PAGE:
The terms outlined below and their definitions are based upon the types of terms which are likely to be encountered within the context of bibliographic records and in particular, contractual transactions relating to the use, supply and making available of these records.
Whilst the list is not exhaustive, it does provide a basic overview and guide of the most important and frequently encountered terms and can be used to help:
- provide definitions for terms used within the contexts of these web pages;
- provide a basis for defining terms which exist in current contracts;
- provide a basis for discussions when negotiating new contracts with third parties.
Means the textual and/or numerical data representing a single entity. This can be at several levels, typically known as Work, Expression, Manifestation, and Item.
Means any activities which result in financial benefit.
Means the legally binding agreement made between two or more authorised parties.
Means the exclusive property right given to the author (and any subsequent rights holders) of an original creative work for a certain limited time period. Exclusive rights include copying, issuing copies to the public, communicating copies to the public (e.g. over the Internet)).
Original tables of records may attract copyright protection (and database right) if they were created after 27 March 1996. Such databases are original only if, by reason of the selection or arrangement of the contents of the database the database constitutes the author's own intellectual creation.
Means the exclusive right given to an individual or organisation with regards to their substantial investment in obtaining, verifying or presenting the contents of a database. This is likely to include a database of bibliographic library records. The rights given are to prevent the extraction (taking out) and/or re-utilisation of the whole or a substantial part of the contents of the database including the bibliographic library records.
Means that the licensor may not grant to others the same rights as those granted under the terms of the licence.
Means certain copying activities built into the copyright legislation which facilitate copying for certain educational, cultural and public interest activities. These are defences, rather than rights and can still be challenged by rights holders if they believe these not to be fair and/or detrimental to their exclusive rights.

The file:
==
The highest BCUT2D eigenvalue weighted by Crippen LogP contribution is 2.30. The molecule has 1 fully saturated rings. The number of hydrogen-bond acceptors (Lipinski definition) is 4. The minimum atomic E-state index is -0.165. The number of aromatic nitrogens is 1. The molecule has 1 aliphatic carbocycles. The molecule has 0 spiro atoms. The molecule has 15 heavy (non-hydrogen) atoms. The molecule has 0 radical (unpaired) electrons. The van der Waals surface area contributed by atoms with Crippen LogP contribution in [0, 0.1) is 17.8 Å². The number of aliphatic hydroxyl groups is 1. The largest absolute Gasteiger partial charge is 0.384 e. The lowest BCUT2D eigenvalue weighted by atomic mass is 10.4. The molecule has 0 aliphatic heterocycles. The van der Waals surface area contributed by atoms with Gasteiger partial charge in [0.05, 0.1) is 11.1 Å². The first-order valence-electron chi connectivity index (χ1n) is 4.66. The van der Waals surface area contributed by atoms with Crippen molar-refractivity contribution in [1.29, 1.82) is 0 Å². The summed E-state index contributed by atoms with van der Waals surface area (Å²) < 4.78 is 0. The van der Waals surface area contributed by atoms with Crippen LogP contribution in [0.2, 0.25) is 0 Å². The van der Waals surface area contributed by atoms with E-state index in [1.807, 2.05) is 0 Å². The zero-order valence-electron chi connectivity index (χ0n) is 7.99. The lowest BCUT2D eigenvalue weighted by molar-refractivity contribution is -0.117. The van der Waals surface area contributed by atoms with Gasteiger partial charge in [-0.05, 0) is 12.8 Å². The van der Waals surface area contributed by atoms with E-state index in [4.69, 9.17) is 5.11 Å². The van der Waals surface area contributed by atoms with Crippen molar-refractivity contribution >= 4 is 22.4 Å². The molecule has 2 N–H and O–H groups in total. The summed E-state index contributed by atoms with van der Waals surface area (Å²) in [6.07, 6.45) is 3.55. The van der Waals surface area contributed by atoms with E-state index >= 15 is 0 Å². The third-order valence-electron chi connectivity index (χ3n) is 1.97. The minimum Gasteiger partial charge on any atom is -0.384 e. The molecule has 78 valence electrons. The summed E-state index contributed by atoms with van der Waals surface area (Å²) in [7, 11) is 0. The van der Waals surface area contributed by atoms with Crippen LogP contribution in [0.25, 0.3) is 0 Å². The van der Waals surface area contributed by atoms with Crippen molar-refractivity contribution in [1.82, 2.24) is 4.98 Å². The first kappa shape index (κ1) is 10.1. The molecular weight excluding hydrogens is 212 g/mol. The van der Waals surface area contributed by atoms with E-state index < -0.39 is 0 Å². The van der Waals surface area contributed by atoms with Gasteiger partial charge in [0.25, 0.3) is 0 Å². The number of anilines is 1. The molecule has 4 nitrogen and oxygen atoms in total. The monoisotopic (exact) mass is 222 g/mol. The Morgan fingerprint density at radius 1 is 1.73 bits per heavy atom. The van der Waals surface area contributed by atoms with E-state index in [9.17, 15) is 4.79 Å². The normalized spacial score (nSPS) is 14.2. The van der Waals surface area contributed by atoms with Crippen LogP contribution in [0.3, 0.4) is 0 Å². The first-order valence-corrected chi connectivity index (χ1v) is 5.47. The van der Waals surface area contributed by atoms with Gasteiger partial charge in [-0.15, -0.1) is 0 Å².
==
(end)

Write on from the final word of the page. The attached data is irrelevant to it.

Means that one party will compensate the other against any losses, expenses, actions, liabilities etc that may be suffered if certain undertakings in the licence (warranties) are broken.
Means the name given to the rights which protect creations of the mind. They include patents, trade marks (whether registered or not), design rights, database rights, copyright and confidential information/trade secrets.
Means that the terms of the licence cannot be retracted by either party.
Means the right granted by the bibliographic record supplier to the licensee to enable the licensee to use the records.
Means the party to whom the rights have been granted by the licensor in the licence.
Means the party granting the rights in the licence.
Means any activities for which there is no financial benefit.
Means that the licensor may grant to others the same rights as those granted under the terms of the licence.
Means a licence which is granted without an end date.
Means the receipt of bibliographic records from a third party and their storage within the organisation.
Means the licensee is free to use the records in perpetuity without paying royalties.
Means, in the context of copyright and database rights, a large amount both in terms of qualitative and quantitative terms. In quantitative terms, this is normally 5% or more of a work protected by copyright, however based upon qualitative criteria, a much smaller amount may also be considered as substantial. For databases, substantial extraction can include repeated and systematic extraction of insubstantial amounts of the database.
Means the party who supplies bibliographic records and/or bibliographic information to a recipient. This includes publishers, aggregators, library suppliers, bibliographic utilities, libraries and end users.
Means the supply of bibliographic records, either singly or in bulk, from one party to another according to an established relationship and usually an on-going contract.
Means the supply or make available of bibliographic records from one party to another.
Means the use, for any purpose, of the bibliographic records within the organisation holding them.
Means the content created or contributed by end users and third parties.
Mean the reassurances that one party to the licence makes to the other that certain undertakings and obligations undertaken in the licence are true and will be met and that they have the authority to give these reassurances.
Means the granting of the rights for use of the bibliographic records world wide including on the internet.